To be honest, I didn’t mind them calling me “Lastborn” anywhere, provided no ‘outsider’ was around to hear them call me that. Smiles! To me the reason was simple: most people thought that all “lastborns” were spoilt brats. And that’s not a compliment! So as much as possible, I hardly wanted people to know I was the last child of my parents. But somehow, some people were always able to figure that out.

Back then, most people knew me as “Okem” for short (which simply means “my bequest” or “my gift”; the name in its fullest form being “Okechukwuyem”, meaning “God’s bequest/gift to me”). I later became known as “Victor” before the age of six years when my mum took me for infant baptism in her church, St. Barnabas Anglican Owerre Olubor, Delta State. She remained a member of this church until her glorious exit from the earth earlier this year.

Thanks to mama, she was the light we saw that pointed us the way to Christ!

About sixteen years after I underwent the said infant baptism, at which time I had become an undergraduate, I had to undergo what in Pentecostal cycles is referred to as “baptism by immersion” ; that was after I accepted Jesus Christ as my Lord and personal Saviour. This didn’t require a change of name, but a change of heart. Thanks to mama, she was the light we saw that pointed us the way to Christ!

Now fast forward to the present year, 2015. Baba and mama’s lastborn has become a man. I am now a full grown adult, married to a beautiful lady from heaven and blessed with two wonderful boys (Best and Newman) as children.

Needless to say, I have not only increased in stature, I have also increased in wisdom in all ramifications. So when in the morning of Saturday April 18, 2015 I was informed via a telephone conversation with my eldest sister, Onumuzor, that my mum had “just passed on to be with the Lord”, I was already well abreast with the real meaning of death, the death of an aged parent.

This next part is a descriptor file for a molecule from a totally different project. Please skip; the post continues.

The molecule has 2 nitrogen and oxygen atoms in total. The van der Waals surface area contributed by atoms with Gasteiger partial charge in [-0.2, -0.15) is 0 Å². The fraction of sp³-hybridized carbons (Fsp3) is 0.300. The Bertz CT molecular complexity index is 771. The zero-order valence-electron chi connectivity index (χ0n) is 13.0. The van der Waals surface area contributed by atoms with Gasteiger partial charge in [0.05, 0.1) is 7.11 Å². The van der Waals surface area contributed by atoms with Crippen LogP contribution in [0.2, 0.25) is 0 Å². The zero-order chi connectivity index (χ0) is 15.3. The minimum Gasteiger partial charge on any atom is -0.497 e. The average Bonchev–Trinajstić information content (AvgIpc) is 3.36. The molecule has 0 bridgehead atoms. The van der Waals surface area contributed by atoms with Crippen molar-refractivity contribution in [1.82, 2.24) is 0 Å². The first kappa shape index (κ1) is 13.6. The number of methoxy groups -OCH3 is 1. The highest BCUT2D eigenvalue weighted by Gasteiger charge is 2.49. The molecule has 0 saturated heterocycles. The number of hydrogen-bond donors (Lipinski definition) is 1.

To be honest, I had always been scared of losing my mum.

I heaved a deep sigh…. Mama is gone? Instantly, emotions welled up like a flowing river from within me and my eyes were filled with tears as I managed to end the telephone call. I found myself sobbing my eyes wet, with a nagging thought in my heart like “the day I feared most had finally come: mama was no more.”

To be honest, I had always been scared of losing my mum. I mean I knew she would die someday, but I didn’t expect it would be that very day. I also knew mama was well advanced in age, yet I had the secret wish that she would stay on earth a bit longer. After all, despite her old age, she was still relatively strong in her body and she always had the love and care she needed from her children and grandchildren. Her health had also remained relatively stable until she suddenly had a relapse two weeks before her demise.

Mama came, she saw and she conquered! That’s the feeling all of us her children share.

There I was standing in my sitting room on that fateful Saturday morning when the news of her death filtered into my ear drums. At first, I had tried not to cry aloud but I couldn’t. I then walked from the sitting room towards the kitchen to tell my wife, Jennifer, about the sad news I just received. I sobbed for a while in her warm embrace as she tried to console me. I then regained my composure, but not fast enough as not to allow my first son notice that everything didn’t seem well with his daddy.

“Mummy, why is daddy crying,” he asked, “did he fall down?”

“No Best, he didn’t fall down. Don’t worry, he will be fine,” my wife tried to explain to the boy.

I wouldn’t blame him; he had never seen me cry since he was born three years ago. Besides, he is only a child and would not even understand the full meaning of death. How would we have explained to him that his paternal grandmother was no more? The last time mama saw him, she was very fond of him; they bonded well together.

I was still a bachelor when mama told me she would be ready to go ‘home’ only when I had given her a grandchild.

I remember then, Mama heart’s was really glad that she had seen a grandson from her last born child – Me! Some years back, I was still a bachelor when mama told me she would be ready to go ‘home’ only when I had given her a grandchild. Over the years that followed, I never forgot those words!